Walden’s Wood Mitts Knitting Pattern

The leaves are falling, the air is chilly and crisp…and that means it’s knitting season again, which further means I am neck deep in the woolly goodness.

It’s also the perfect time of year for mitts. Or armwarmers, or wristwarmers, or fingerless gloves, or whatever you want to call them. It’s not quite cold enough to need full gloves, but it’s definitely brisk, and you want to block the cold from creeping up your sleeves.

Walden's Wood Mitts

My Walden’s Wood Mitts, in a dusky blue color are the perfect thing to wear while creeping around in the woods being contemplative and taking pictures and stuff. And trying not to fall off the brittle tree roots jutting out over the stream that one is precariously perched on while a 4-year-old pokes you in the back with a stick.

Or reading, or holding a steamy mug of hot chocolate, or waiting for that damned bus, or freezing your ass off at work. Multipurpose, these mitts are. Enjoy, and if you make them, send us a photo!

Walden’s Wood Mitts

Walden's Wood Mitts

Last winter I knitted everyone Christmas presents. For my sister, I made the Hurry Up Spring Armwarmers featured in Stitch ‘n Bitch Nation (these are a heavily altered version inspired those mitts). Which she has since lost one of on the train, but luckily there is enough yarn left over from this pattern to make an extra mitt.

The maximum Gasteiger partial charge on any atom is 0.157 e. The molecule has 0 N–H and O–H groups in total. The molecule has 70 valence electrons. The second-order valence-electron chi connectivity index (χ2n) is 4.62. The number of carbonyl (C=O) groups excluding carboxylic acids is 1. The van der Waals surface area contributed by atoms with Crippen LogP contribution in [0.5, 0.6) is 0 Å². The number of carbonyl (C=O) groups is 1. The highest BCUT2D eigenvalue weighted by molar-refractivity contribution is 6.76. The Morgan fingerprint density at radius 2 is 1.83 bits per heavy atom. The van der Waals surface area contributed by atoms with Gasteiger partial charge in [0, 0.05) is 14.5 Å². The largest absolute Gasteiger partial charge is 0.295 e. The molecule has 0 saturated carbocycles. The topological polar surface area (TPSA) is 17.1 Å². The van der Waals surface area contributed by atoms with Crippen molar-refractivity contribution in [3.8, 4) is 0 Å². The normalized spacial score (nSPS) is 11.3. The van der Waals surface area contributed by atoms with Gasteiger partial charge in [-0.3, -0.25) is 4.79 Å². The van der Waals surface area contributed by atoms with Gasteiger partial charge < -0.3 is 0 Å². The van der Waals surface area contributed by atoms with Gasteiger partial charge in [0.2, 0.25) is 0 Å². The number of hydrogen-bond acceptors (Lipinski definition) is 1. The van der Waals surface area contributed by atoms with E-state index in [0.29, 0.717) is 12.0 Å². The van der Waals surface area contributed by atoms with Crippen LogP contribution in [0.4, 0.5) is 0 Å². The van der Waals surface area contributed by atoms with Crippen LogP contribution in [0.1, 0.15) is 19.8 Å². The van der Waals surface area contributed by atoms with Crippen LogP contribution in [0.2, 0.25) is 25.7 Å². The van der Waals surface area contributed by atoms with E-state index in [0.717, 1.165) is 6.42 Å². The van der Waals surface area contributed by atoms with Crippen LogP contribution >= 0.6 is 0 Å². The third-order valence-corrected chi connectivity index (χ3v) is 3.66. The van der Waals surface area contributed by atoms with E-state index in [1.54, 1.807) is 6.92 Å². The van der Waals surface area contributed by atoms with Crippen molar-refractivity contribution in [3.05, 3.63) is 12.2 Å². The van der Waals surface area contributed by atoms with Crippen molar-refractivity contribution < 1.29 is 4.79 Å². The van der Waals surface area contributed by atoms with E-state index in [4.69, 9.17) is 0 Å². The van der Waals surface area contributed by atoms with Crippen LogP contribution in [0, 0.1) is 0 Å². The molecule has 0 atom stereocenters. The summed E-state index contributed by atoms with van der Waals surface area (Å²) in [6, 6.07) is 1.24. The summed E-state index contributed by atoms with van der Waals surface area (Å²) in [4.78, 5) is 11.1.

The yarn used in the pattern is Noro Kureyon, which comes in the most beautiful watercolor colorways I have ever seen. When I first touched it, I was surprised to find that it was a super natural (aka scratchy) wool. But hey, that’s what the pattern called for, so I bought it anyway. As it turns out, it knits up incredibly warm and snuggly, and soft enough for your hands and wrists (but not for laying against sensitive skin, like a hat or a scarf would).

What I’m saying is, this pattern is all about the yarn texture and colors. Go with the Noro. It feels like petting a sheep when you wear them.

Walden's Wood Mitts

Picking it Apart